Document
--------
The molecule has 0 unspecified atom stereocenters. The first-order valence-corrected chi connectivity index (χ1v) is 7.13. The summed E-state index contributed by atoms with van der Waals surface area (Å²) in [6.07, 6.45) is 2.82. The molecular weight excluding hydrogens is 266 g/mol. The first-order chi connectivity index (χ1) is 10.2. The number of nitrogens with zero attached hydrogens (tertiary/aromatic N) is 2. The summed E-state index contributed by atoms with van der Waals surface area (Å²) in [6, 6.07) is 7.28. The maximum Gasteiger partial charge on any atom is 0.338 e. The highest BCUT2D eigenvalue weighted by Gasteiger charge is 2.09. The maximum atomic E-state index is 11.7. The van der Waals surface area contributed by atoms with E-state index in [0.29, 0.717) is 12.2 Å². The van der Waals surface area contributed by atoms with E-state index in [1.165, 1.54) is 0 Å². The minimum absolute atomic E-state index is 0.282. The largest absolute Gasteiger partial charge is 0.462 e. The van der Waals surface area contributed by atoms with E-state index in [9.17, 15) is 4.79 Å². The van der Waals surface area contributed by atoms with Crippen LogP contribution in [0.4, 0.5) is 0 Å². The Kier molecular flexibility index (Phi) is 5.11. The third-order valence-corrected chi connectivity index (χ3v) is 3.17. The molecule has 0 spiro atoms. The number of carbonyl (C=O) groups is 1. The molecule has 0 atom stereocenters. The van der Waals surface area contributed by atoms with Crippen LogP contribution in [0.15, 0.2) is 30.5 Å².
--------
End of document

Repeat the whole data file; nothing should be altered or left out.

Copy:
The molecule has 0 unspecified atom stereocenters. The first-order valence-corrected chi connectivity index (χ1v) is 7.13. The summed E-state index contributed by atoms with van der Waals surface area (Å²) in [6.07, 6.45) is 2.82. The molecular weight excluding hydrogens is 266 g/mol. The first-order chi connectivity index (χ1) is 10.2. The number of nitrogens with zero attached hydrogens (tertiary/aromatic N) is 2. The summed E-state index contributed by atoms with van der Waals surface area (Å²) in [6, 6.07) is 7.28. The maximum Gasteiger partial charge on any atom is 0.338 e. The highest BCUT2D eigenvalue weighted by Gasteiger charge is 2.09. The maximum atomic E-state index is 11.7. The van der Waals surface area contributed by atoms with E-state index in [0.29, 0.717) is 12.2 Å². The van der Waals surface area contributed by atoms with E-state index in [1.165, 1.54) is 0 Å². The minimum absolute atomic E-state index is 0.282. The largest absolute Gasteiger partial charge is 0.462 e. The van der Waals surface area contributed by atoms with E-state index in [9.17, 15) is 4.79 Å². The van der Waals surface area contributed by atoms with Crippen LogP contribution in [0.4, 0.5) is 0 Å². The Kier molecular flexibility index (Phi) is 5.11. The third-order valence-corrected chi connectivity index (χ3v) is 3.17. The molecule has 0 spiro atoms. The number of carbonyl (C=O) groups is 1. The molecule has 0 atom stereocenters. The van der Waals surface area contributed by atoms with Crippen LogP contribution in [0.15, 0.2) is 30.5 Å².